What does this mean? The relative strength of standard timber beams (with 12% moisture content) that is loaded over time is as follows. Timber beams that have stressed for 10 years have about 50 to 60% of the strength of timber that have not stressed for 10 years. Timber beams that have stressed for 1 year have about 70% of the strength of timber that have not stressed for 1 year. Timber beams that have stressed for 10 days have about 85% of the strength of timber that has not stressed for 10 days. Think about wooden cross beam. The jpeg indicates the above.

    Impact loading on boats which are often exposed to rapidly applied forces of short duration like pounding in rough water or bouncing against docks can be handled. Studies on wood-framed aircraft in the 1920s revealed that during diving manoeuvres of a few seconds’ duration, aircraft could survive forces that if applied over a longer period would have led to certain failure.

    Working out safe working stresses for timber needs some adjustments. EG modern “higher grade” timber often has defects in like small knots, defects and lower ring counts per inch for some “rapidly” grown timber. Result modern timber may have less strength than “high quality” timber provided to the market 50 years ago.

    Calculating safe working stresses for boats with wood-composite construction creates entirely different design criteria. Boats built using safe working stress reductions and good design principles should hold up for many decades if properly hauled, stored, and protected from decay and marine borers. Insufficient hull support during storage probably has the greatest potential for inducing creep, which can lead to hogging and other structural distortions that progressively weaken a boat. Small craft that are stored upside down and only supported near stem and stern are particularly prone to progressive hogging.

    Translation. Design timber multihulls under the assumption that timber strength declines over time and constant loads. This is especially important in wooden cross beam design in cats and tris. Timber strengths used in calculation may only be EG 20% of the theoretical maximum strength of the timber. Trust your naval architect, if they say 150 x 75 mm beams are required and you think 100 x 25 mm will work because some else has done it the architect may be thinking about your long term safety.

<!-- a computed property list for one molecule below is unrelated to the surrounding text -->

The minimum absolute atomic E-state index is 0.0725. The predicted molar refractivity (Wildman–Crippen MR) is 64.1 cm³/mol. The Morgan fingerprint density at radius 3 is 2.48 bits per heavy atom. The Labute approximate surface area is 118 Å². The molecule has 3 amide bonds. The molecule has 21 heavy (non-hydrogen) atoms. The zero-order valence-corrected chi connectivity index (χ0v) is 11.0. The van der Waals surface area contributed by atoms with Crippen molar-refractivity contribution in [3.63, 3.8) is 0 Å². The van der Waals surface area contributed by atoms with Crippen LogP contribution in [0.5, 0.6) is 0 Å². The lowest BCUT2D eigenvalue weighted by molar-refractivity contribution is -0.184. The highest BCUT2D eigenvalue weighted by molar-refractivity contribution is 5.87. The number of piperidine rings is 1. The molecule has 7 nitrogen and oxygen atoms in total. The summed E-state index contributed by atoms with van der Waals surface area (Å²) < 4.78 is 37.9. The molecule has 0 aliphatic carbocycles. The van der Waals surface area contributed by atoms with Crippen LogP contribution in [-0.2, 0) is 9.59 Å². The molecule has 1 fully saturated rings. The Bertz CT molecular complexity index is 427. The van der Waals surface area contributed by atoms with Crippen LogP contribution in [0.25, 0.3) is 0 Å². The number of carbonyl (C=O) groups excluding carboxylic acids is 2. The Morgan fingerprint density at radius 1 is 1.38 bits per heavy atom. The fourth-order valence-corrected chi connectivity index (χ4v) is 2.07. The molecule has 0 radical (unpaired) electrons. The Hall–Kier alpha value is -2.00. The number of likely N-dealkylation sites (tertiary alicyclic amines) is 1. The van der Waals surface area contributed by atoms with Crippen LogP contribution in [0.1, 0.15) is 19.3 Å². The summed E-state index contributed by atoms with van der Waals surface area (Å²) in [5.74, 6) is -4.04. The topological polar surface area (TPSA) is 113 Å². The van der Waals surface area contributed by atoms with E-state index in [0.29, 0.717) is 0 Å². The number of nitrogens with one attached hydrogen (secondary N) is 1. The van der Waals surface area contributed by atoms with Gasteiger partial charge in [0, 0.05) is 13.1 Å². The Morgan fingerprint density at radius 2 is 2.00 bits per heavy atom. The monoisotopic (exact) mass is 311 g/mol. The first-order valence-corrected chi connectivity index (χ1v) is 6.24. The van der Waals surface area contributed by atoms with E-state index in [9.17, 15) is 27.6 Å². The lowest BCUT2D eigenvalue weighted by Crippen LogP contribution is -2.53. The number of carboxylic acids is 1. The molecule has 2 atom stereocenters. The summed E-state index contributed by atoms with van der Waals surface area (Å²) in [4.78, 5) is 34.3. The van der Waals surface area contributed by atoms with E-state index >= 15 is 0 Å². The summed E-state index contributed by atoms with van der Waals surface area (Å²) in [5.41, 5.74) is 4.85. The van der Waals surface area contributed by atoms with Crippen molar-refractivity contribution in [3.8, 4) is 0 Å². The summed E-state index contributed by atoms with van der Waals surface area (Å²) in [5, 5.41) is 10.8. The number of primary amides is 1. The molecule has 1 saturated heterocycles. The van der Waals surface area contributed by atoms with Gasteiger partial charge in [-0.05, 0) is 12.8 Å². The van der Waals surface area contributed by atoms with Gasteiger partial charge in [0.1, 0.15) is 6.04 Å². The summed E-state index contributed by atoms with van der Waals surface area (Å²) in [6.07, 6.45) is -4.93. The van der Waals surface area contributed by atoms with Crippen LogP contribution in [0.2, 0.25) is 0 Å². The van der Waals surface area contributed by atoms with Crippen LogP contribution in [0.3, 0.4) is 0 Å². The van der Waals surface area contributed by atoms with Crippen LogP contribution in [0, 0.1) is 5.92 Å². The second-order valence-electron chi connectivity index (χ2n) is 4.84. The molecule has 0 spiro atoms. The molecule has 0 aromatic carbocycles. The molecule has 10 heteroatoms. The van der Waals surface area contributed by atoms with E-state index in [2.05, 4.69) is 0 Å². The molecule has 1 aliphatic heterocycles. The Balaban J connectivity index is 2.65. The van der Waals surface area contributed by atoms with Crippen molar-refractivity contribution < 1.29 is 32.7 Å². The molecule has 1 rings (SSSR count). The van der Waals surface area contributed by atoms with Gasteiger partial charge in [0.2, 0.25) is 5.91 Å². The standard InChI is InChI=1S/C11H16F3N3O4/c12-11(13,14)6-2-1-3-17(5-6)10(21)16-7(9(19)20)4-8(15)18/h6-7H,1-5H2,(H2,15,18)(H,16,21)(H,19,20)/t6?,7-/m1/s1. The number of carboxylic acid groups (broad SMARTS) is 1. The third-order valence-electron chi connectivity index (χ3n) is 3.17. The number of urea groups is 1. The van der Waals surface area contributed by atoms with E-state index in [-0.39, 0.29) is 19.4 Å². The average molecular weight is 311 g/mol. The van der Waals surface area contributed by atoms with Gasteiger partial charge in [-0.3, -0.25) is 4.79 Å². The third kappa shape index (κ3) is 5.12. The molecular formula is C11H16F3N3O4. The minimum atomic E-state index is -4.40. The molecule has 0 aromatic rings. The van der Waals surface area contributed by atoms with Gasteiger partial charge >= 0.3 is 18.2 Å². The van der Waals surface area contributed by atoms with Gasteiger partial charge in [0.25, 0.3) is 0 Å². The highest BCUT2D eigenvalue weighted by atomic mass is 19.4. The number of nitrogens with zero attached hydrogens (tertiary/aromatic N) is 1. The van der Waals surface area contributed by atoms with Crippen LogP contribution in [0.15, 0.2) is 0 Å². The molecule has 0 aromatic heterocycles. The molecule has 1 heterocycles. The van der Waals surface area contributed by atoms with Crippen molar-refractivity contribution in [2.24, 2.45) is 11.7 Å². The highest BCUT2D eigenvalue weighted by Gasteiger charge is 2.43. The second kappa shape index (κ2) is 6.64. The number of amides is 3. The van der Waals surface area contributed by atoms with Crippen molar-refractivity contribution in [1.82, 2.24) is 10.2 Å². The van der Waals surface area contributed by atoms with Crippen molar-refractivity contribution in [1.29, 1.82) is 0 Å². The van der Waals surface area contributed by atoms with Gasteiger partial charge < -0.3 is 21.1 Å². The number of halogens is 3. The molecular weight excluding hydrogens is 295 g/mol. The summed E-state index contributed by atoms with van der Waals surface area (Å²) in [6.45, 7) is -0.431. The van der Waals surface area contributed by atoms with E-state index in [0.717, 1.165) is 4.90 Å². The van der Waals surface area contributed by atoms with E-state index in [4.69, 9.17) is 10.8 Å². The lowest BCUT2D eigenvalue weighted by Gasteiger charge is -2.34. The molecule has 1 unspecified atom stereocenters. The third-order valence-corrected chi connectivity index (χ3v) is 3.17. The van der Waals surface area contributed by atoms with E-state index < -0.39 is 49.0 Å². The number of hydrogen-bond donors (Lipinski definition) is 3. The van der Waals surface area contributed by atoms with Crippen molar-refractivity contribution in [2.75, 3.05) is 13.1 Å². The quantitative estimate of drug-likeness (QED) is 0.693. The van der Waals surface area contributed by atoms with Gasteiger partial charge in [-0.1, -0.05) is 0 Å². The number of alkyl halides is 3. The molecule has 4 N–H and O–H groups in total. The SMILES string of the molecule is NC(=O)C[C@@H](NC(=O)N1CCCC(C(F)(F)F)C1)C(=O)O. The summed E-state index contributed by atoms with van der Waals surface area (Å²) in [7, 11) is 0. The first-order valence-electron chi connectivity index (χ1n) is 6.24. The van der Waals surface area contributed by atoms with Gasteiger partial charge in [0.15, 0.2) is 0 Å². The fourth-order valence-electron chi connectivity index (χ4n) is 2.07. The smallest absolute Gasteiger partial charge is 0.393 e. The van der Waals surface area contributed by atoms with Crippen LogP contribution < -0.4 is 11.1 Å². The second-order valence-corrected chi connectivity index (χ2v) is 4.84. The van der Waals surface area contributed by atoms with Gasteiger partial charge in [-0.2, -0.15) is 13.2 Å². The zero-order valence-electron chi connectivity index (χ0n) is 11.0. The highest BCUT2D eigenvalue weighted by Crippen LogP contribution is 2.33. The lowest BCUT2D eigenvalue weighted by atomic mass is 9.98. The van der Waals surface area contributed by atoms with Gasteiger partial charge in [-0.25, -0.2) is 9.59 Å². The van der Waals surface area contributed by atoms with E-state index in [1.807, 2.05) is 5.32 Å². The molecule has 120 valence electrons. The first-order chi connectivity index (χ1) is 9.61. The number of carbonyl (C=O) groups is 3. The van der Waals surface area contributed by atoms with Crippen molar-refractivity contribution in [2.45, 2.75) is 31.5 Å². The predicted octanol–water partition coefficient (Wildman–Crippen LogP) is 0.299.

The following web site leads you to an interesting paper on wood fatigue done by Meade Gougeon for NASA and Department of Energy. It is big 13 meg 156 pages. The attached 2 page PDF shows a subset of some of the results. Loose translation of document, compression capability of wood reduces under load. Structural properties of laminated Douglas fir/epoxy composite material (Technical Report) | OSTI.GOV https://www.osti.gov/biblio/6492500-structural-properties-laminated-douglas-fir-epoxy-composite-material
     

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  10. oldmulti
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    oldmulti Senior Member

    Nathan Caves decided he wanted a tri so he created “3 Bags Full”, a Franken-tri made from a Nacra 5.8 as a main hull, Cobra cat floats. The tri is 18.9 x 14.5 foot that weighs 550 lbs. The tri has a F18 mast and main sail with a Cobra cat jib. The rigging is 4mm dyneema. 3 Bags Full has a top speed of 20.5 knots in flat water in 25 knots of wind and she has done about 10 knots in around 14 knots of breeze. 3 Bags Full “can reel in those F boats” around a race course.

    The Nacra mainhull was cut down the centre and widened by 150mm at the transom. The halves where canted out slightly. The shears were raised by 100mm. The Nacra hull single rudder and board were strengthened. He used 20mm 100 lbs/cu ft density core cell for the beam bulk heads with layers of Biaxial and unidirectionals on either side. The sockets on the Nacra mainhull are now 8mm thick carbon fibre only 400mm deep to take a 100mm x 3.5mm round alloy cross beam sections. The Cobra cat float hulls (3mm ply) were wrapped in carbon for additional strength. The Cobra cat hull centre boards were removed and bows modernised. The majority of the glass work was done with vinylester resin.

    Two fit people can lift her unrigged and she can sleep 1 adult in the cockpit. There is a full width deck tent that is used for overnight camping that can accommodate 4 people if required.

    This is a very nice tri built from left over components with a bit of creativity and work by a determined man. It did not cost much and is fast. It can also be used as an effective camp cruiser. You can access more information on 3 Bags Full trimaran and you will find several video’s on its build and sailing capability at Homemade small tri http://forums.sailinganarchy.com/index.php?/topic/195719-homemade-small-tri/

    Jpegs give the idea.
     

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    Last edited: Nov 7, 2020
  11. oldmulti
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    oldmulti Senior Member

    Moderator. Sorry to do this, but I have redone the indexes and could you please replace the indexes of the Multihull structure thread on page 1 with the following. They have been broken into multihull type and an additional index of structure rig and other items.
     

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  12. Boat Design Net Moderator
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    Boat Design Net Moderator Moderator

    No problem at all. Will do so in a moment.
     
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  13. oldmulti
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    oldmulti Senior Member

    Moderator. Thank you. I hope this will help everyone.